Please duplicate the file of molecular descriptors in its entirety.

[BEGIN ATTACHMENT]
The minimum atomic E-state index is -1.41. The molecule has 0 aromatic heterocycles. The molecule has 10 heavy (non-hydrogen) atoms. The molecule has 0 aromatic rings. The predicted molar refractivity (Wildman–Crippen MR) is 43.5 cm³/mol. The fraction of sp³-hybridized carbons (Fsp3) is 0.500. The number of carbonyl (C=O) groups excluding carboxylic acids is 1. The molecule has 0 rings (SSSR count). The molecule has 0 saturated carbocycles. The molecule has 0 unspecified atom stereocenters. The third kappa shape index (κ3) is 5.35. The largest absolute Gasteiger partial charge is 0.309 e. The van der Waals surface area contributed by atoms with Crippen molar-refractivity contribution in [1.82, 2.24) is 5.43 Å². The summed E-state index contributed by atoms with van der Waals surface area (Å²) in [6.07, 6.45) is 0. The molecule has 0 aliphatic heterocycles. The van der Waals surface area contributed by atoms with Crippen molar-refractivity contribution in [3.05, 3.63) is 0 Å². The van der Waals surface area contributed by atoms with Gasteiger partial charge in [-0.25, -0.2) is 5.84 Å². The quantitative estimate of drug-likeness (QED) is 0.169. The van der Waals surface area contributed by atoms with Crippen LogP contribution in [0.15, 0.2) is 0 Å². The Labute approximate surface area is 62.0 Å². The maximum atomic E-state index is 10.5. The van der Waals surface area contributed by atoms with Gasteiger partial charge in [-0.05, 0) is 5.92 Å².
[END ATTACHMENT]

The minimum atomic E-state index is -1.41. The molecule has 0 aromatic heterocycles. The molecule has 10 heavy (non-hydrogen) atoms. The molecule has 0 aromatic rings. The predicted molar refractivity (Wildman–Crippen MR) is 43.5 cm³/mol. The fraction of sp³-hybridized carbons (Fsp3) is 0.500. The number of carbonyl (C=O) groups excluding carboxylic acids is 1. The molecule has 0 rings (SSSR count). The molecule has 0 saturated carbocycles. The molecule has 0 unspecified atom stereocenters. The third kappa shape index (κ3) is 5.35. The largest absolute Gasteiger partial charge is 0.309 e. The van der Waals surface area contributed by atoms with Crippen molar-refractivity contribution in [1.82, 2.24) is 5.43 Å². The summed E-state index contributed by atoms with van der Waals surface area (Å²) in [6.07, 6.45) is 0. The molecule has 0 aliphatic heterocycles. The van der Waals surface area contributed by atoms with Crippen molar-refractivity contribution in [3.05, 3.63) is 0 Å². The van der Waals surface area contributed by atoms with Gasteiger partial charge in [-0.25, -0.2) is 5.84 Å². The quantitative estimate of drug-likeness (QED) is 0.169. The van der Waals surface area contributed by atoms with Crippen LogP contribution in [0.15, 0.2) is 0 Å². The Labute approximate surface area is 62.0 Å². The maximum atomic E-state index is 10.5. The van der Waals surface area contributed by atoms with Gasteiger partial charge in [-0.05, 0) is 5.92 Å².